Making a healthy transition
New resource for adolescent mental health gets a national launch
Graeme Gunn - September 25, 2013
Mental health was once one of those topics that was rarely spoken of in public. If it was talked about at all, it was done in hushed tones with little empathy towards the person in question. Especially young people. Thankfully, that’s no longer the case.
People are finally talking about the mental health of children, teens and young adults, especially in relation to such hot-button topics as bullying and cyber-bullying. Another area of concern that most Dal students can relate to is making the transition from high school to university, and from adolescence to adulthood.
According to results from the 2013 National College Health Assessment survey that Dal students completed last spring, the notion of making those transitions is having a noticeable affect on students’ mental health. Within the last year, 88 per cent of students who responded to the survey said they felt overwhelmed by everything that they had to do, and 49 per cent said they felt that things were hopeless. Not encouraging numbers by anyone’s standard.
Fortunately, Dalhousie has among its ranks one of the country’s top experts in adolescent mental health. Dr. Stan Kutcher, professor in the Dalhousie Faculty of Medicine, is also the Sun Life Financial Chair in Adolescent Mental Health at the IWK Health Centre.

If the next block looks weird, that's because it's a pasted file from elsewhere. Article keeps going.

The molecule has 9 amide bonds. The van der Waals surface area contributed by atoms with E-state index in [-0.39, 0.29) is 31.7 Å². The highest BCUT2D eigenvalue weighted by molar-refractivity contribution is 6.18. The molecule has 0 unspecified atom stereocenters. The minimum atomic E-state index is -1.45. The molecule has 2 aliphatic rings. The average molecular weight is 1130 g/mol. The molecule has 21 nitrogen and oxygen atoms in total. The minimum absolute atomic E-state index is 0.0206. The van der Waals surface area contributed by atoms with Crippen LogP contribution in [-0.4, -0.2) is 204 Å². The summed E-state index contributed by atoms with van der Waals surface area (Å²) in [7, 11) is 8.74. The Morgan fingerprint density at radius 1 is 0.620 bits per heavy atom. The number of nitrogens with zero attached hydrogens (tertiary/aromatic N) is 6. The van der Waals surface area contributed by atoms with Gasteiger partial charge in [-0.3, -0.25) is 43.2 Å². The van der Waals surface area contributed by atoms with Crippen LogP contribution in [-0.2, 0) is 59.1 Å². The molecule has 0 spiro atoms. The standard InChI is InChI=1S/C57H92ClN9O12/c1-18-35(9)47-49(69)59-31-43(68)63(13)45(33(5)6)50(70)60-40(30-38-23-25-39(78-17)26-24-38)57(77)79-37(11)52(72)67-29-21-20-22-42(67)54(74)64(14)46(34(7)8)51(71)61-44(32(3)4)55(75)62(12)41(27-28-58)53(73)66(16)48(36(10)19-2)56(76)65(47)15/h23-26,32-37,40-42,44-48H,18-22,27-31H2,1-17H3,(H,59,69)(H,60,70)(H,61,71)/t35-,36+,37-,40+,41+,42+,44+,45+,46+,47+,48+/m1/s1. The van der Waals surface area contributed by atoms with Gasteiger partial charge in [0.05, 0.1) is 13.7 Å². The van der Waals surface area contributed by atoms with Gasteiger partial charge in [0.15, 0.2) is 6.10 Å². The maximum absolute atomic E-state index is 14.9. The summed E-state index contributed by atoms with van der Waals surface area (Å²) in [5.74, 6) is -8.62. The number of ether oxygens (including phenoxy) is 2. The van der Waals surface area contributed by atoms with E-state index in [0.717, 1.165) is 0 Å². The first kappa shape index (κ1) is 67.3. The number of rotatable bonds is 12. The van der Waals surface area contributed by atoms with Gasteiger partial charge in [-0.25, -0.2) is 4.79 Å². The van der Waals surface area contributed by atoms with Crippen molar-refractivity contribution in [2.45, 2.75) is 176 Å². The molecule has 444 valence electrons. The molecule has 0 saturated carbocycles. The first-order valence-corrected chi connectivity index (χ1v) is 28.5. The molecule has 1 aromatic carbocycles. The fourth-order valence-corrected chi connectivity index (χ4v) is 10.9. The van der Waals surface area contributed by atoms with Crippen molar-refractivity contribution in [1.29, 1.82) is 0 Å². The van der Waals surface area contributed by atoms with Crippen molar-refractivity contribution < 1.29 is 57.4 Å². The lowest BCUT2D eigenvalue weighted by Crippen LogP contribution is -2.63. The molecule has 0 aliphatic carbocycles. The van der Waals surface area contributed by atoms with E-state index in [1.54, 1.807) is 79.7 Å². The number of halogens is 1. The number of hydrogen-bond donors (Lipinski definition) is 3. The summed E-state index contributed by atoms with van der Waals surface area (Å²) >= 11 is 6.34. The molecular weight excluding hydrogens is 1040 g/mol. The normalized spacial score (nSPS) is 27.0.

This week he will be celebrating the national launch of his latest resource for students making the transition from high school to post-secondary education. Titled Transitions, it provides information for students about study strategies, stress management, financial responsibilities, mental illness, addictions, relationships, sexual health and suicide.
Download it now
Available as a full resource or in a pocket formatted version, the book can be ordered through Amazon, downloaded as a free iPhone app, or purchased as an eBook for iPad for $0.99 until the end of October.
National launch event
The national launch of Transitions takes place in University Hall in the MacDonald Building on Studley Campus on September 27, 2013 from 9–11 a.m. As part of the launch, another professor from the Faculty of Medicine, Dr. David Pilon, will be making a special announcement from the Stay Connected Mental Health Project. That project was established through a $1-million gift to the QEII Health Science Centre by Dalhousie Chancellor Fred Fountain and his wife Elizabeth in memory of their son, Alex. A student at King’s, Alex took his own life in 2009 when he was 20 years old.
For more information about the resource and Dr. Kutcher’s work with adolescent mental health, visit teenmentalhealth.org.
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